The Rocket Ship Incident

I have always been drawn to the idea of doing big things. In the 5th grade, a classmate told me that her dad had just run a marathon and was so sore he couldn’t get out of his easy chair. I remember thinking “I don’t know what a marathon is, but I want that!”

I must have been 6 or 7 when I had the grand idea to build a rocket ship. I was going to use an old dairy carton for the cockpit, and hot chocolate as fuel. I was utterly serious. And I was seriously bugging my mom, who at the time was plenty busy with 5 small children. I think it is important that I do an aside here and say, my mom was an encouraging and loving mother. But she was also up to her elbows in very small children during the rocket ship incident. The second my dad walked in the door from work, she pawned me off on him. I have a vague recollection of hearing phrases like “talk some sense into her” and “do something about this”. So my dad pulled me aside, and asked me to tell him about my project. I don’t remember what I said, but I do remember what he did next. He pulled out the old family encyclopedia, and we read all about rocket ships. Then he asked me in all seriousness if I would be willing to fly the rocket ship to California on the next trip to visit his family. He requested I take an extra kid with me. He said that way the old station wagon wouldn’t be quite so crowded. I nodded a silent assent, and we had a brief cuddle. Now I know I don’t need to tell you that my dad never really believed I could create a rocket ship. But he made me believe I could. And that was a gift. Like so many of my other big dreams, I forgot about the rocket ship and moved on pretty much instantly.

My propensity for dreaming big did not happen by accident. I observed, in my childhood, a mother who was always looking for the next great hill to conquer. And conquer she did. I grew up with siblings of a similar mindset. My brothers and sisters are impressive in their accomplishments. And don’t even get me started on my extended family. My aunts are a force to be reckoned with. Every last one of them. But nobody is a bigger dreamer than my dad. And I don’t mean the kind of dreamer who talks big and accomplishes little. My dad is the kind of dreamer who understand that every big accomplishment starts with a big dream. Bring that man your big idea, and he will dream along with you.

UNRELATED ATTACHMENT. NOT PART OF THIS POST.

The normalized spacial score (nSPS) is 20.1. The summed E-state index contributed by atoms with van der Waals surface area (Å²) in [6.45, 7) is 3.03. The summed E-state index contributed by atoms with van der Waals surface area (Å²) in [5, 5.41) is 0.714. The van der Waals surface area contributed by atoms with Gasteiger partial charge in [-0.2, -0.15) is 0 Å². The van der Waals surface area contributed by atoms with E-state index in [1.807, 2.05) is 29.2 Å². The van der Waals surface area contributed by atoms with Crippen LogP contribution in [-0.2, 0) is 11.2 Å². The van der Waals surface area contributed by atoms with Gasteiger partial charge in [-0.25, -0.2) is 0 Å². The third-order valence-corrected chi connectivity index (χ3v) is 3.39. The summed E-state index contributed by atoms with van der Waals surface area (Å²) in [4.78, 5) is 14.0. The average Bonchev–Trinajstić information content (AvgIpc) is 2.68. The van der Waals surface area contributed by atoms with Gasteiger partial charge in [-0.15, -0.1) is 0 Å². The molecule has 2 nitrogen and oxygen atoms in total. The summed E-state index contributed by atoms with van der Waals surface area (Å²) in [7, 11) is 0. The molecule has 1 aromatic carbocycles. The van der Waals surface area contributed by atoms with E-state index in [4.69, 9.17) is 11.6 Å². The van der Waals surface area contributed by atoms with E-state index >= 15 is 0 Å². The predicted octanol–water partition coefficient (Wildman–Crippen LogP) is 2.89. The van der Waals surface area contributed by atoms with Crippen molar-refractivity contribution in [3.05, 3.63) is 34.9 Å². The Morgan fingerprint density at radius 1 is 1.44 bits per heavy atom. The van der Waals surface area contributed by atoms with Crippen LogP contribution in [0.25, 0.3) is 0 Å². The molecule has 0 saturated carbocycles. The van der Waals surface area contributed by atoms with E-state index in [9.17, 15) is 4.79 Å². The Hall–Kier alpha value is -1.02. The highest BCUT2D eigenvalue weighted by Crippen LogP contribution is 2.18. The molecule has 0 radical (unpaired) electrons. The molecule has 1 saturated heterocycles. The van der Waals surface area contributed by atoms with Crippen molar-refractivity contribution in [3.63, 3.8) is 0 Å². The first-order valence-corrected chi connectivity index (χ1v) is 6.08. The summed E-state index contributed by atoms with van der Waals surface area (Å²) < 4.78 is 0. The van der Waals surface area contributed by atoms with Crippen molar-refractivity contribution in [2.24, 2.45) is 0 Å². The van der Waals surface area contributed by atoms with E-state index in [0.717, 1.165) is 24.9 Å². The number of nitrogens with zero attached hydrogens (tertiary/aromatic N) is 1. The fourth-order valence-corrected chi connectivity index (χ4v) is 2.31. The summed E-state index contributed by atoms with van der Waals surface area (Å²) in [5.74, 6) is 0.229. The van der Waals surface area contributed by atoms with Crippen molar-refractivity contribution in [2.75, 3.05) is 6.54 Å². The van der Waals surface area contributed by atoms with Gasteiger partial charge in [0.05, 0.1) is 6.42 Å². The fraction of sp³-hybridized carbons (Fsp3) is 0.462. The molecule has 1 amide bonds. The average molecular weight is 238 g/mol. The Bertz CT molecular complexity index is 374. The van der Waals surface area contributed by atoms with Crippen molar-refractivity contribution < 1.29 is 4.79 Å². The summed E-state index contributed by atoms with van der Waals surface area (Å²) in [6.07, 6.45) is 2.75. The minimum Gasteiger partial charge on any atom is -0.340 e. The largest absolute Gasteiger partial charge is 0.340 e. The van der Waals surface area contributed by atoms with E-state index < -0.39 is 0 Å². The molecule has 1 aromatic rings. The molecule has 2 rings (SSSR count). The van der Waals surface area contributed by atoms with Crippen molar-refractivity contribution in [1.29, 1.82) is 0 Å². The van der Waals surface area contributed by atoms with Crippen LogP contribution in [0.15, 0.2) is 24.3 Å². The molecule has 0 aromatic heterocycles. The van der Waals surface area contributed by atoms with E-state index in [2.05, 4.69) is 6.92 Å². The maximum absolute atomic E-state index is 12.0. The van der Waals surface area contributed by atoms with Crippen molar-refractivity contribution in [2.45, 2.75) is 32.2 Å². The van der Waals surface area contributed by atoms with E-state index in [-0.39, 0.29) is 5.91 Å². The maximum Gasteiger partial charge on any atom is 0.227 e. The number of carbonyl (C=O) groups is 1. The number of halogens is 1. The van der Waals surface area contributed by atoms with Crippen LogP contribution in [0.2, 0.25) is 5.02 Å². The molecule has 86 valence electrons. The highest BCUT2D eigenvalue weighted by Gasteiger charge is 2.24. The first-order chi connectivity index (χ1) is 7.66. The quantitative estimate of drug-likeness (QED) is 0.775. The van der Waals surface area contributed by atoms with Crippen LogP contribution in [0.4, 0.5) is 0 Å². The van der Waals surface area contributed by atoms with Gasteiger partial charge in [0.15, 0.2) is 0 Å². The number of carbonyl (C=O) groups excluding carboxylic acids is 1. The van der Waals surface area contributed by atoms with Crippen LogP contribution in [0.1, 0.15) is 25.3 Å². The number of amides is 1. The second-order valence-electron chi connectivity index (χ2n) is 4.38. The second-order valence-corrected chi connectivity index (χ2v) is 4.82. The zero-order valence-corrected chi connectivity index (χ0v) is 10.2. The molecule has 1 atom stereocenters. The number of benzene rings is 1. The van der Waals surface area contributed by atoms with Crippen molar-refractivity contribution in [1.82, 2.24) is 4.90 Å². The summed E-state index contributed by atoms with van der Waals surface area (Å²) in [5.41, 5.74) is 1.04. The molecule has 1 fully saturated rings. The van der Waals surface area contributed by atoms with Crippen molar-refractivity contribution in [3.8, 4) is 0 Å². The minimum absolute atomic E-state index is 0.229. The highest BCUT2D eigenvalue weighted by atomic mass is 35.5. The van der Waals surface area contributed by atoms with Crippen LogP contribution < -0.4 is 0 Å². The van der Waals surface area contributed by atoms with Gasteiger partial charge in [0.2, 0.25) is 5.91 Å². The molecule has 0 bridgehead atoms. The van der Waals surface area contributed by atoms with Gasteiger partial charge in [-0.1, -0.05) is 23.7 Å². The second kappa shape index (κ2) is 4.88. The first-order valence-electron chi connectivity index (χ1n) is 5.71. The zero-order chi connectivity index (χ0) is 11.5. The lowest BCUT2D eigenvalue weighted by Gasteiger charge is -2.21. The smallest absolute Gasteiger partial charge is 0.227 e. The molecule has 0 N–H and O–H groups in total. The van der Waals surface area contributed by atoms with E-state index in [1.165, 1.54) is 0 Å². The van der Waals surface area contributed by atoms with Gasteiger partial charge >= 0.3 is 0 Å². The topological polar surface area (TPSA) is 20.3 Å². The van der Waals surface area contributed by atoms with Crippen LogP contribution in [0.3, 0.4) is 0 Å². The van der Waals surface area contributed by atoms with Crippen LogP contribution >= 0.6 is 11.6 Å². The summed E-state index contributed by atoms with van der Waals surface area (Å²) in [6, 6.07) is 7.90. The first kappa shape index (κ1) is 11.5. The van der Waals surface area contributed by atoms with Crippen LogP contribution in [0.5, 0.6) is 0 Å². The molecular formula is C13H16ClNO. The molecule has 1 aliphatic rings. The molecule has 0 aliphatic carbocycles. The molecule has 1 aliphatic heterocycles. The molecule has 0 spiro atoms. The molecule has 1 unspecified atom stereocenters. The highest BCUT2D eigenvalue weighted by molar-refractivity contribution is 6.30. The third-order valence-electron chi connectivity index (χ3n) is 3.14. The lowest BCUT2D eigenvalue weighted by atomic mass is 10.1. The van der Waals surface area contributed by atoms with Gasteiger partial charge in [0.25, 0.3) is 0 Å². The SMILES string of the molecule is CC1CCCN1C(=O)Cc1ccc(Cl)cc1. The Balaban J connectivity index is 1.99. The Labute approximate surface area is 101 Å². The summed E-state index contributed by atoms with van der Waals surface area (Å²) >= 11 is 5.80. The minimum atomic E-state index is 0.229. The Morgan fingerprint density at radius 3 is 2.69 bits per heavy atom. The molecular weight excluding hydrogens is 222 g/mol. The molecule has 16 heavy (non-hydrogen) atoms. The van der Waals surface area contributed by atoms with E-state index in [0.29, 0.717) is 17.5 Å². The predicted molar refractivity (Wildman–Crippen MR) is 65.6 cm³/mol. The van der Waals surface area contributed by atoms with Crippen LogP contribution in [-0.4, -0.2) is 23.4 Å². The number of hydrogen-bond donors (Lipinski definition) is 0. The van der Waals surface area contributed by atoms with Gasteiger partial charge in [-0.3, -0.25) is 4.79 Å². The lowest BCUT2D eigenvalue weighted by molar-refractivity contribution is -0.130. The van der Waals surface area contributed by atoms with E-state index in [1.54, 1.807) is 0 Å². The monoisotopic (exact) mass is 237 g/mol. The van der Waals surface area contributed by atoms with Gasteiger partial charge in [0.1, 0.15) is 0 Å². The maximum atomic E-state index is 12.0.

He knows, as well as I do, that sometimes the dreams don’t work out. But dreaming big is ok. It is fun. It is in fact, vital to quality of life. For every 10 dreams you have, if even one of them comes to fruition, it’s worth it. I have taken this prospective with me throughout my life. And I have done some pretty great things as a result. I have also had to let a lot of dreams go. Such is life. And I have no regrets.

I never did build my rocket ship. But I did run a marathon. And guess who ran it with me?

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